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a Drama
by Branden Jacobs-Jenkins

COMPANY : Actor's Express [WEBSITE]
VENUE : Actor's Express [WEBSITE]
ID# 4980

SHOWING : October 29, 2016 - November 20, 2016



In this raucous dark comedy, the dysfunctional Lafayette siblings descend on their ancestral Arkansas home to settle their father’s estate. When they start digging through an accumulation of hoarded junk, they uncover more than a crumbling plantation mansion. A disturbing secret discovered among the clutter launches them into a scorchingly funny theatrical family fight fest and forces them to question the father they thought they knew.

Director Freddie Ashley
Rachael Cynthia Barrett
River aka Tricia Alexandra Ficken
Bo Kevin Stillwell
Frank J. Joe Sykes
Toni Jan Wikstrom
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August: No Sage County
by playgoer
Sunday, November 6, 2016
"Appropriate" takes place in a ramshackle plantation house lived in for the past decade by a hoarder. After his death, his three children and their families have descended on the place to get things ready for an auction of the belongings and of the house itself. The set, by Isabel and Moriah Curley-Clay, is a wonderfully mottled blend of mildew, mold, and layers of wallpaper, but it goes perhaps a bit overboard. All the families are staying overnight in the house, and if the upstairs of the house is as moldy as the downstairs is, it’s unlikely that mothers would allow their children to bed down in such surroundings. At least the place seems structurally sound, with a curved staircase up center containing a sturdy banister (even though the baluster spindles seem off the vertical); large, undamaged windows stage left; and transoms over the outside and kitchen doors.

Mary Parker’s lighting design has a lot of effects, many of dim night illumination, but (at least in a preview performance) the kitchen transom isn’t shielded properly from backstage light, showing shadows whenever anyone ascends the stairs and waits for an entrance. Preston Goodson’s sound design also has a lot of effects, with cicada sounds changing volume nicely with the opening and closing of the outside door, but the effects are overblown at the opening and closing of the show. Katy Munroe’s costumes fit the characters without drawing undue attention to themselves. Kimberly Townsend’s props, on the other hand, are varied and copious. Kudos to her.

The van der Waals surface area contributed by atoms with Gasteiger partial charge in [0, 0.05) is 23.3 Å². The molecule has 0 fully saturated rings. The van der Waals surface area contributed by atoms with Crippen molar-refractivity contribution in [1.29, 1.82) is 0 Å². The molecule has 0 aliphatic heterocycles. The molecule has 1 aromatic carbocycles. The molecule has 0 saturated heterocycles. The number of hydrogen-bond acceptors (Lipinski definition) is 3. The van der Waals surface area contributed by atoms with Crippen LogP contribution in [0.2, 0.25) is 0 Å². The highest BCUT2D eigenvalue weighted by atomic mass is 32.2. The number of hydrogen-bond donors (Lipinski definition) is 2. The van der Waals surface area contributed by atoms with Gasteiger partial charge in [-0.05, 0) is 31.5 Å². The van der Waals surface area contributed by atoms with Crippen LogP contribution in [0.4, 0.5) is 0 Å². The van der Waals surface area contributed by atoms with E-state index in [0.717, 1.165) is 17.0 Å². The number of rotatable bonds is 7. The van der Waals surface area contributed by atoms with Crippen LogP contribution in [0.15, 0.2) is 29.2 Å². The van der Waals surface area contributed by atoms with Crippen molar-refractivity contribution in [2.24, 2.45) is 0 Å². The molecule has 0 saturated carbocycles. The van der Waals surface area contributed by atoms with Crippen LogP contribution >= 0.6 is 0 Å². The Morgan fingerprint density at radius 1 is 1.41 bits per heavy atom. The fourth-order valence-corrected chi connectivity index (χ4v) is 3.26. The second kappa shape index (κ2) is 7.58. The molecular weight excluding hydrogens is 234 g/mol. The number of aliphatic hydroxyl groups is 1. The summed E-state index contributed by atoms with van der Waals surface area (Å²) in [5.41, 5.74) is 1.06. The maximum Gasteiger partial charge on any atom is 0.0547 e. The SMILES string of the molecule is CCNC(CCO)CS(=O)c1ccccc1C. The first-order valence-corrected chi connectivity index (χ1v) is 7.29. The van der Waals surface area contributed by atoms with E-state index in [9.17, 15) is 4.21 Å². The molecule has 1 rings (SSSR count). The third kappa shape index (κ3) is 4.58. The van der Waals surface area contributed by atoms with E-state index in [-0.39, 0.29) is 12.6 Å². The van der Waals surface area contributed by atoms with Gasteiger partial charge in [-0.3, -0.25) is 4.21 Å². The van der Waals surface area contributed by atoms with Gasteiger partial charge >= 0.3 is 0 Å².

I don’t envy the stage crew of the show. At the start, the stage is messy and crowded, but with sufficient room for the cast to move around. At the act break, the room needs to be tidied up in preparation for the auction. By the end of the play, parts of the set are in worse shape than at the beginning. And it all has to be reset for the next performance.

While the acting is good throughout, there’s an air of artificiality about the whole plot, as if the playwright is too young and inexperienced in life to capture the cultural underpinnings of the characters he has written. Director Freddie Ashley hasn’t gotten the cast to make these characters seem totally real. Bryan Brendle and Alexandra Ficken seem to be miscast as a couple of recovering substance abusers, with little sense of fragility, although real tears are shed. Jan Wikstrom is given the unenviable task of portraying older sister Toni, whose monstrous behavior overwhelms the play and whose second-act moments of softness consequently don’t ring true. The three children’s roles (played by Dylan Moore, John Osorio, and Devon Hales) seem caricatures in some ways and don’t truly come to life. The most realistic pair are Kevin Stillwell and Cynthia Barrett as husband and wife, with Ms. Barrett’s reactions throughout beautifully calibrated to capture the truth of her character.

Unless things improve drastically from previews, Mr. Ashley’s direction produces a play a full half hour longer than previous productions of the play. There’s a lot of action in the first act and near the end of the second act, but most of the second act is two-character scenes that probe more deeply into the character traits we’ve been introduced to. It’s a standard playwriting convention, but can make for some slow going.

Things will improve during the run. There will be fewer line stumbles. David Sterritt’s fight choreography will appear more realistic. The pace will improve. (And I hope Mr. Osorio’s scene-ending business will be shaped to have some meaning.) But the play itself will remain a construct rather than slice of true, human life. Branden Jacobs-Jenkins is obviously talented and has written a play that will entertain many and cause discussion among playgoers, but during the performance I couldn’t shake the feeling that I was seeing a variation on "August: Osage County," with the spiritually sensitive River (Ms. Ficken) failing to bring any sage to purify the toxic environment whose fumes pervade the show from start to finish. [POST A COMMENT REGARDING THIS REVIEW]


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